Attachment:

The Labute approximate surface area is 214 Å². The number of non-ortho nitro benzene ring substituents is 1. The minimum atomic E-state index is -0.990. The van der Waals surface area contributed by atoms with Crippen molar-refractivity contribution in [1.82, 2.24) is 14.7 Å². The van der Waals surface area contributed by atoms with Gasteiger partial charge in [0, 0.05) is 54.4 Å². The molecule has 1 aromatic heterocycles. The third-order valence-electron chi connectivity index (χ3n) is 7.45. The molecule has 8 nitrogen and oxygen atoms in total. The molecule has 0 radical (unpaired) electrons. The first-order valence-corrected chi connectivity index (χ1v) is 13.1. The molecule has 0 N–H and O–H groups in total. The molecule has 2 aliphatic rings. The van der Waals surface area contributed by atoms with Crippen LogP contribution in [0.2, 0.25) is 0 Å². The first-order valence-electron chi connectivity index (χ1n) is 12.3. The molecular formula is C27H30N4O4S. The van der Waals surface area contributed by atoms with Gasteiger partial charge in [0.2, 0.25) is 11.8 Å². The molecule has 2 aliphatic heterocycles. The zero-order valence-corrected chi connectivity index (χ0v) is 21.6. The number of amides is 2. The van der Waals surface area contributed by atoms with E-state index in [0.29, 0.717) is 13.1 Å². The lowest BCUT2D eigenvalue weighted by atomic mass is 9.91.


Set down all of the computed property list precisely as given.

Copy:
The Labute approximate surface area is 214 Å². The number of non-ortho nitro benzene ring substituents is 1. The minimum atomic E-state index is -0.990. The van der Waals surface area contributed by atoms with Crippen molar-refractivity contribution in [1.82, 2.24) is 14.7 Å². The van der Waals surface area contributed by atoms with Gasteiger partial charge in [0, 0.05) is 54.4 Å². The molecule has 1 aromatic heterocycles. The third-order valence-electron chi connectivity index (χ3n) is 7.45. The molecule has 8 nitrogen and oxygen atoms in total. The molecule has 0 radical (unpaired) electrons. The first-order valence-corrected chi connectivity index (χ1v) is 13.1. The molecule has 0 N–H and O–H groups in total. The molecule has 2 aliphatic rings. The van der Waals surface area contributed by atoms with Crippen LogP contribution in [0.2, 0.25) is 0 Å². The first-order valence-electron chi connectivity index (χ1n) is 12.3. The molecular formula is C27H30N4O4S. The van der Waals surface area contributed by atoms with Gasteiger partial charge in [0.2, 0.25) is 11.8 Å². The molecule has 2 aliphatic heterocycles. The zero-order valence-corrected chi connectivity index (χ0v) is 21.6. The number of amides is 2. The van der Waals surface area contributed by atoms with E-state index in [0.29, 0.717) is 13.1 Å². The lowest BCUT2D eigenvalue weighted by atomic mass is 9.91.